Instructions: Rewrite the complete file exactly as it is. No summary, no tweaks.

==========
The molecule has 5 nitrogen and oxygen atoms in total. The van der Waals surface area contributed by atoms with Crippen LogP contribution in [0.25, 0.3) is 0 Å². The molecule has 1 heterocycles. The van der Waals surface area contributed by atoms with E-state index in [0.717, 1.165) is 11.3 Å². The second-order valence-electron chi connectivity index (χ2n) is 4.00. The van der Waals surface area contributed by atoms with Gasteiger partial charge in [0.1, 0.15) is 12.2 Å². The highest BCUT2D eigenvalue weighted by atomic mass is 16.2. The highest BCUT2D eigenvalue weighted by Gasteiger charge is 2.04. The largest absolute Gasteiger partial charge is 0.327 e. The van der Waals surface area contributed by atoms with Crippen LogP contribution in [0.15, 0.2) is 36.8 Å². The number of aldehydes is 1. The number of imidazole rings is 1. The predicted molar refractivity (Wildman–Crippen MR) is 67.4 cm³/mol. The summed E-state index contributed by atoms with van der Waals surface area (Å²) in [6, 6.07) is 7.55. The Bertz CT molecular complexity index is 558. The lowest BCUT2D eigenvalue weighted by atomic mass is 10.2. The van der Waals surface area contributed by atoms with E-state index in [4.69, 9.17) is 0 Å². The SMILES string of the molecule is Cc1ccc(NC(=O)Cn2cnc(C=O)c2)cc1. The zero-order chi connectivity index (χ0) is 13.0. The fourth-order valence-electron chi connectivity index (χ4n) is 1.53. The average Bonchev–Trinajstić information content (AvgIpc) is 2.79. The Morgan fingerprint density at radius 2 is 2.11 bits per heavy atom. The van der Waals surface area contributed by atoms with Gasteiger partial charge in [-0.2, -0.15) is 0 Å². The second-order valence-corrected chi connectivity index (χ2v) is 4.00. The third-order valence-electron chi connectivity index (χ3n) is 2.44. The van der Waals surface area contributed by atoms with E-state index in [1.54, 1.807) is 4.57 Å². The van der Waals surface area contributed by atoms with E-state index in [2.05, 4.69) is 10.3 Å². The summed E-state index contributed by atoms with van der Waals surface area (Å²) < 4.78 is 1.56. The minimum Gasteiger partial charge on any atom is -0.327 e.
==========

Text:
The molecule has 5 nitrogen and oxygen atoms in total. The van der Waals surface area contributed by atoms with Crippen LogP contribution in [0.25, 0.3) is 0 Å². The molecule has 1 heterocycles. The van der Waals surface area contributed by atoms with E-state index in [0.717, 1.165) is 11.3 Å². The second-order valence-electron chi connectivity index (χ2n) is 4.00. The van der Waals surface area contributed by atoms with Gasteiger partial charge in [0.1, 0.15) is 12.2 Å². The highest BCUT2D eigenvalue weighted by atomic mass is 16.2. The highest BCUT2D eigenvalue weighted by Gasteiger charge is 2.04. The largest absolute Gasteiger partial charge is 0.327 e. The van der Waals surface area contributed by atoms with Crippen LogP contribution in [0.15, 0.2) is 36.8 Å². The number of aldehydes is 1. The number of imidazole rings is 1. The predicted molar refractivity (Wildman–Crippen MR) is 67.4 cm³/mol. The summed E-state index contributed by atoms with van der Waals surface area (Å²) in [6, 6.07) is 7.55. The Bertz CT molecular complexity index is 558. The lowest BCUT2D eigenvalue weighted by atomic mass is 10.2. The van der Waals surface area contributed by atoms with E-state index in [4.69, 9.17) is 0 Å². The SMILES string of the molecule is Cc1ccc(NC(=O)Cn2cnc(C=O)c2)cc1. The zero-order chi connectivity index (χ0) is 13.0. The fourth-order valence-electron chi connectivity index (χ4n) is 1.53. The average Bonchev–Trinajstić information content (AvgIpc) is 2.79. The Morgan fingerprint density at radius 2 is 2.11 bits per heavy atom. The van der Waals surface area contributed by atoms with Gasteiger partial charge in [-0.2, -0.15) is 0 Å². The second-order valence-corrected chi connectivity index (χ2v) is 4.00. The third-order valence-electron chi connectivity index (χ3n) is 2.44. The van der Waals surface area contributed by atoms with E-state index in [1.54, 1.807) is 4.57 Å². The van der Waals surface area contributed by atoms with E-state index in [2.05, 4.69) is 10.3 Å². The summed E-state index contributed by atoms with van der Waals surface area (Å²) < 4.78 is 1.56. The minimum Gasteiger partial charge on any atom is -0.327 e.